A brace of recent British gangster movies here, suggesting an apparently enduring love for old school East End crime bosses wot dressed smart and loved their mum and didn't do no harm to them wot didn't deserve it, hanging out with colourfully dubious underworld figures like Mickey The Stoat and Harry The Hammer and keeping the bottom of the canal well stocked with the bodies of them wot mysteriously disappeared recently after a disagreement. The spectres of Ron and Reg still loom over this niche of the British Film Industry, who are apparently nowhere near completing their mission to promote a pair of terrifying sociopaths, who would happily nail you to a billiard table for want of anything better to do on a Thursday night, as role models for the next generation of cheerful Cockernee villains wot won't do you no harm if you don't cross them, sunshine.
Both films feature brothers who are aging London crime bosses: Assassin actually has them played by Gary and Martin Kemp, real-life brothers and stars of The Krays. They've mostly gone straight these days but apparently there are still occasions when people need rubbing out and Danny Dyer is their in-house hit man. Unknowingly, he makes the mistake of falling for the cokehead daughter of his last hit and, when she starts digging into her father's unlikely and convenient sudden death, Dyer is assigned to dispose of her as well. But he runs off with her instead to start a new life with her....
There's a semi-decent thriller lurking within Assassin, but JK Amalou (Hard Men, Deviation) is not the man to find it and Danny Dyer is absolutely not the actor to bring the character to life. Granted it's a better film than, say, Basement or Run For Your Wife, but pretty much every film ever made up to and including the collected works of Ted V Mikels is better than Basement or Run For Your Wife. On the flipside, it's scarcely a better piece of work than Dead Man Running or Vendetta or Blood Shot or Doghouse or Outlaw: it is just more of the same and not well enough done to raise any interest. File under Only If It's Raining, Your Netflix Account Has Failed And It's Literally The Only DVD On Cash Converter's Shelf.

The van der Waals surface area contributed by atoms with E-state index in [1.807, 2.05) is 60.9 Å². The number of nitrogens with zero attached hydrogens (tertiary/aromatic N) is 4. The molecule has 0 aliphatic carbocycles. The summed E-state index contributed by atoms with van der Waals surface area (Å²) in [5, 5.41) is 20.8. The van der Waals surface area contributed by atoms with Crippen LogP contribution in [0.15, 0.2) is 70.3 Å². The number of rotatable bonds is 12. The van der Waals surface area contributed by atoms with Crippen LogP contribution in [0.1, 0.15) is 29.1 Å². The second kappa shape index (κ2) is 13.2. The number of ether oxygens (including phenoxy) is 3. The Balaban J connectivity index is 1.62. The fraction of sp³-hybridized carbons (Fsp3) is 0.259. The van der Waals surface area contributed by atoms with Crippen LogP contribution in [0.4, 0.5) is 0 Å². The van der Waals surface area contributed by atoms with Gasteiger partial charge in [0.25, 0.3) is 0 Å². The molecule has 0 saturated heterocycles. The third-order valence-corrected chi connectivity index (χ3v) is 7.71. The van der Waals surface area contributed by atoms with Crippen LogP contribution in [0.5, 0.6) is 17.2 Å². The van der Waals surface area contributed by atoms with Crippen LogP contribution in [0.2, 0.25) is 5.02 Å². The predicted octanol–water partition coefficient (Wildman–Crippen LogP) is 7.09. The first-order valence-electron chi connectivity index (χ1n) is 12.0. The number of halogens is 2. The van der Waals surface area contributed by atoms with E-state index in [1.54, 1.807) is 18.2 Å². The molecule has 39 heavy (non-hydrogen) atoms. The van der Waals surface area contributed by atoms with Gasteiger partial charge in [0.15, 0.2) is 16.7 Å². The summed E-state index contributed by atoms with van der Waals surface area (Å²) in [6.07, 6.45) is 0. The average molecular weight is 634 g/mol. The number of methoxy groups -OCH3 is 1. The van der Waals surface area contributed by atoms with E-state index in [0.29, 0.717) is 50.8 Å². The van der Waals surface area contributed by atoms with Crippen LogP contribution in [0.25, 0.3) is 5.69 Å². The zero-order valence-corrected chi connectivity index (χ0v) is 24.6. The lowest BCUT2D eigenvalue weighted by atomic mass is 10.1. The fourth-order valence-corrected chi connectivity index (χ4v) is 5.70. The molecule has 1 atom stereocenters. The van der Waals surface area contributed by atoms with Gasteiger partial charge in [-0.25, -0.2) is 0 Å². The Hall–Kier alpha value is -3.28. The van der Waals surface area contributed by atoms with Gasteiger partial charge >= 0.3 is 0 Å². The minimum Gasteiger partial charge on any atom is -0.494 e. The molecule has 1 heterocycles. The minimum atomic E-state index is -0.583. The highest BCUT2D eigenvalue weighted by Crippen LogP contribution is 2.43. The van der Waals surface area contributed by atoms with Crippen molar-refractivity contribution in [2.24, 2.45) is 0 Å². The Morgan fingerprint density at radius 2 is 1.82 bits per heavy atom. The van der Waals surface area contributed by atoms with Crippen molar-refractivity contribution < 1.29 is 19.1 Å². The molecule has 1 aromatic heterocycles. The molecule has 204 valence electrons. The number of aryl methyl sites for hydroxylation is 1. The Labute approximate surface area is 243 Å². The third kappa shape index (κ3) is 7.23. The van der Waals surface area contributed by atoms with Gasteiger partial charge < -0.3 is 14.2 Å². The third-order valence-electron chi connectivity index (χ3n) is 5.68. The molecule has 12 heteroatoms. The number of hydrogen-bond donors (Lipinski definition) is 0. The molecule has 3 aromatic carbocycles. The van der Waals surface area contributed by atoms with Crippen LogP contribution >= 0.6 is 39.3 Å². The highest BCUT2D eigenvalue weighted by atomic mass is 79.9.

We Still Kill The Old Way has a more despairing attitude, contrasting the old-fashioned villainy of the
It may be weighed down by industrial-level swearing and a raft of younger characters so thoroughly hateful they make the Waffen SS look like the Von Trapps (with or without the singing), but to my surprise I kind of enjoyed it. I didn't adore it and I don't want to see it again, but just as the film concerns itself with the old gangsters being (relatively) better than the new breed, so the veteran cast display the charm and watchability that the youngsters simply don't possess. Most audaciously, the film doesn't just end with the possibility of a sequel but actually posits itself as an unofficial followup to The Italian Job, as our "heroes" wax nostalgic about that bullion job they pulled in Turin all those years ago. Frankly, given the choice I'd rather have a second helping of this than Assassin, because at least there's the sense that the cast are having some fun with it whereas Assassin is mostly glum. But I'd sooner the British Film Industry found better role models and hero figures than lowlifes, murderers and foul-mouthed scum.